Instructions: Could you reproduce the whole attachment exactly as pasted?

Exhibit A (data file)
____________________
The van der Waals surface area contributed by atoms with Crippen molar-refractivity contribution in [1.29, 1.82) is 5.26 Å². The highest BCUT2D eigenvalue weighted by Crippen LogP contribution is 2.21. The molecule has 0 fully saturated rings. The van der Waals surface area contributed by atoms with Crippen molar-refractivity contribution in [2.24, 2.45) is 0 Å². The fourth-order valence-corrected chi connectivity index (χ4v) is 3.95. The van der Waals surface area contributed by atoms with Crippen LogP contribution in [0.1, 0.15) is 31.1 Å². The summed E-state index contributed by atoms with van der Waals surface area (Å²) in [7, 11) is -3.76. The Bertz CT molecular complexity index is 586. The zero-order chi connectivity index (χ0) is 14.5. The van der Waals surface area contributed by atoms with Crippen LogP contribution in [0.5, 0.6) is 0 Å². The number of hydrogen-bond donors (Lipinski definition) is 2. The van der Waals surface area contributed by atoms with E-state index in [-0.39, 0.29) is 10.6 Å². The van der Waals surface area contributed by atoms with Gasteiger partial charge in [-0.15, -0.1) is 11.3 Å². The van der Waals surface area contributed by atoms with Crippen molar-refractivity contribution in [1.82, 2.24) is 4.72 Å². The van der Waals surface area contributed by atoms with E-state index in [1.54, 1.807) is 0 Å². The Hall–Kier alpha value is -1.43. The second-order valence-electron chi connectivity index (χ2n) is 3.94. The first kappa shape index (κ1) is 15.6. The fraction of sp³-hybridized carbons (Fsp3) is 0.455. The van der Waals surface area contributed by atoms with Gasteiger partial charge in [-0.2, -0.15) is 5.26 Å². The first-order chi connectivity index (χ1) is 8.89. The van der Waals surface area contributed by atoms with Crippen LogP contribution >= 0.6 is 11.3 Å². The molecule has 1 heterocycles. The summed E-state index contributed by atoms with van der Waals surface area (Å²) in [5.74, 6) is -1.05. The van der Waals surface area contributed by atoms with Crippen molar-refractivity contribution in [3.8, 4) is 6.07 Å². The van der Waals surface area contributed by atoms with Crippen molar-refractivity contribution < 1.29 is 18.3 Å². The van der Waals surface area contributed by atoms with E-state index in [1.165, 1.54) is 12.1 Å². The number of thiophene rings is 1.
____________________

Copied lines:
The van der Waals surface area contributed by atoms with Crippen molar-refractivity contribution in [1.29, 1.82) is 5.26 Å². The highest BCUT2D eigenvalue weighted by Crippen LogP contribution is 2.21. The molecule has 0 fully saturated rings. The van der Waals surface area contributed by atoms with Crippen molar-refractivity contribution in [2.24, 2.45) is 0 Å². The fourth-order valence-corrected chi connectivity index (χ4v) is 3.95. The van der Waals surface area contributed by atoms with Crippen LogP contribution in [0.1, 0.15) is 31.1 Å². The summed E-state index contributed by atoms with van der Waals surface area (Å²) in [7, 11) is -3.76. The Bertz CT molecular complexity index is 586. The zero-order chi connectivity index (χ0) is 14.5. The van der Waals surface area contributed by atoms with Crippen LogP contribution in [0.5, 0.6) is 0 Å². The number of hydrogen-bond donors (Lipinski definition) is 2. The van der Waals surface area contributed by atoms with E-state index in [-0.39, 0.29) is 10.6 Å². The van der Waals surface area contributed by atoms with Gasteiger partial charge in [-0.15, -0.1) is 11.3 Å². The van der Waals surface area contributed by atoms with Crippen molar-refractivity contribution in [1.82, 2.24) is 4.72 Å². The van der Waals surface area contributed by atoms with E-state index in [1.54, 1.807) is 0 Å². The Hall–Kier alpha value is -1.43. The second-order valence-electron chi connectivity index (χ2n) is 3.94. The first kappa shape index (κ1) is 15.6. The fraction of sp³-hybridized carbons (Fsp3) is 0.455. The van der Waals surface area contributed by atoms with Gasteiger partial charge in [-0.2, -0.15) is 5.26 Å². The first-order chi connectivity index (χ1) is 8.89. The van der Waals surface area contributed by atoms with Crippen LogP contribution >= 0.6 is 11.3 Å². The molecule has 1 heterocycles. The summed E-state index contributed by atoms with van der Waals surface area (Å²) in [5.74, 6) is -1.05. The van der Waals surface area contributed by atoms with Crippen molar-refractivity contribution in [3.8, 4) is 6.07 Å². The van der Waals surface area contributed by atoms with Crippen molar-refractivity contribution < 1.29 is 18.3 Å². The van der Waals surface area contributed by atoms with E-state index in [1.165, 1.54) is 12.1 Å². The number of thiophene rings is 1.